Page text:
The space industry is gravitating toward podcast advertising

Companies that are providing products and services in outer space see the medium as prime brand real estate.
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Xuanyu Han/Getty Images

· 4 min read

Brands in the outer-space industry still have to advertise down on earth. For now.

That advertising traditionally appeared at industry events, but as the business of space continues to grow—to an estimated $1 trillion in annual revenue by 2040—some companies are investing marketing dollars in space-focused podcasts and newsletters.

“We were able to sign our first advertiser before we even launched our daily [newsletter],” said Ari Lewis, co-founder of Payload, a digital media company covering the the business and policy of space, which counts brands like Lockheed Martin, Airbus, Deloitte, Bank of America, and AWS as advertisers. Payload’s podcast also had an advertiser on board before it aired its first episode, Lewis said.

Houston, we have a podcast

Podcasts and newsletters covering the industry can offer brands an opportunity to tell their stories to people who are genuinely interested in learning about what they do.

SpiderOak, a space cybersecurity company, is focused on brand-building in the federal space by trying to reach people like elected officials “everywhere thought leaders go,” explained Andrew Friedrich, SpiderOak’s VP of marketing. These days, that includes Payload’s podcast and newsletter, which Lewis said targets “decision-makers in the space industry.”

SpiderOak had already been a sponsor of Payload’s newsletter when Lewis said he pitched Friedrich on Pathfinder, Payload’s podcast. The show hadn’t debuted yet, but Lewis promised Friedrich that SpiderOak would have 100% share of voice on the podcast as its first sponsor.

The investment marked SpiderOak’s first foray into podcast advertising outside of the company’s owned-and-operated podcasts.

“This is a way to get in early, and to get in at the base of this so that if this turns out to be super, super successful, we’ll be probably the first sponsor anybody associated with doing this,” Friedrich said.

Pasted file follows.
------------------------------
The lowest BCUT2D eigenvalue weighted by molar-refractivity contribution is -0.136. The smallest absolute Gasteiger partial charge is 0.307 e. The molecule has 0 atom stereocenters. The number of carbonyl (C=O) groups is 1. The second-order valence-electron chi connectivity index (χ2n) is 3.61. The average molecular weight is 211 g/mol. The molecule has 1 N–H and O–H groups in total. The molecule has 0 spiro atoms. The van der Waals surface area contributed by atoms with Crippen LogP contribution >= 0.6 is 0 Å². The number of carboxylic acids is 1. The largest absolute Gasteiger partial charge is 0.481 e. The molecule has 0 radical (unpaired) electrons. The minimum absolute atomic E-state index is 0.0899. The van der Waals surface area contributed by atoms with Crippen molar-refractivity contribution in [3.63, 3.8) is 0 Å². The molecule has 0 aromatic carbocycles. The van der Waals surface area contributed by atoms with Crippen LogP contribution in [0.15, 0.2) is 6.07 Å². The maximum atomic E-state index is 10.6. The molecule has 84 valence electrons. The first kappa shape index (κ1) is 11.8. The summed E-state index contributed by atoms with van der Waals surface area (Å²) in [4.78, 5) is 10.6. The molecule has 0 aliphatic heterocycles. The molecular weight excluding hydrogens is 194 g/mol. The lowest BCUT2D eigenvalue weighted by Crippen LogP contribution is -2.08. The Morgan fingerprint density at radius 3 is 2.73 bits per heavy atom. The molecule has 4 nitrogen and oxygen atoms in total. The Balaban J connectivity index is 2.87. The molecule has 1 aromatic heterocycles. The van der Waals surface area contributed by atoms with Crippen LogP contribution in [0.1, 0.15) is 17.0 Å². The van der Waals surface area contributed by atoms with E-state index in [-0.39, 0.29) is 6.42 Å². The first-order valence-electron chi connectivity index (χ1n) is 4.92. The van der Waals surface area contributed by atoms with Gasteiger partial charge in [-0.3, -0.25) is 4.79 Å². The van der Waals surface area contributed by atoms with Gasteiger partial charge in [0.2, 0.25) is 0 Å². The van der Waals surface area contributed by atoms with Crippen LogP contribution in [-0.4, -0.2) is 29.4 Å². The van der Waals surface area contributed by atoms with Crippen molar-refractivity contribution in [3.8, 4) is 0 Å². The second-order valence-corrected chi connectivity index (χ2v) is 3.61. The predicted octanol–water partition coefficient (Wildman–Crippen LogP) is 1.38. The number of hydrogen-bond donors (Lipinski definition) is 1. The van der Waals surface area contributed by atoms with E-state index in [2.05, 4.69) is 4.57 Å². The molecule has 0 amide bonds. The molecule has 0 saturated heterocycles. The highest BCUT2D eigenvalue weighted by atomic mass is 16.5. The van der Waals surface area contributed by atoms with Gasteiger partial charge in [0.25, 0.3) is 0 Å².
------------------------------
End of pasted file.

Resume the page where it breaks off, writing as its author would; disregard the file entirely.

After Pathfinder’s first month, it had just about a few hundred listeners, according to Friedrich. After about three months, each episode is seeing an average of about 1,000 unique podcast listens and YouTube video views combined, Lewis said. Once SpiderOak’s sponsorship ends, Pathfinder has  Spaced Ventures, a space investment portal,  lined up as its next sponsor.

First contact

Traditional advertising isn’t the only way to reach space-curious readers and listeners.

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The space communications company CesiumAstro has promoted its brand on LinkedIn and in Payload’s newsletter, and its founder and CEO, Shey Sabripour, has appeared as a guest on shows like the Space Business Podcast. The company is also considering testing out traditional ads in Payload’s Pathfinder podcast early next year, Corporate Communications Lead Alexandra Johnson said.

Aravind Ravichandran, founder of TerraWatch Space, an industry consultancy that publishes a biweekly newsletter with 3,000+ subscribers and a weekly podcast that attracts an average of 1,200 listeners per episode, said he started getting submissions for guests on the podcast before he even started working on TerraWatch Space full time in August, when it averaged about 800 listeners per episode.

That got him thinking about the possibility of monetizing the podcast and newsletter with sponsored content, he explained. More in-depth content like full podcast episodes or articles associated with a brand are, for the time being, a better bet for the space industry than traditional ads, Ravichandran said, since there’s still “a lot of education needed” around what space companies do.

“It’s better if [listeners] are prepared with podcast episodes where they understand how the technology works, and that then indirectly leads to purposeful brand awareness,” Ravichandran said.

Sometimes guest appearances lead to broader business relationships. Raphael Roettgen, host of Space Business Podcast and managing partner of space-focused VC firm E2MC Ventures, said he landed satellite tech company NanoAvionics as a sponsor after its CEO was a guest on an episode.

NanoAvionics is the only paid sponsor of the pod so far, though Roettgen has received interest from other brands, he told us. The podcast averages about 3,000 listens monthly, a number growing about 10% month over month, he said.

“Brands, including prominent brands, have been willing to allocate advertising dollars,” Roettgen told Marketing Brew. “And I suspect that reflects that those advertisers are very excited that our sector is experiencing and will continue to experience very significant growth, and that it’s good to be in there early.”

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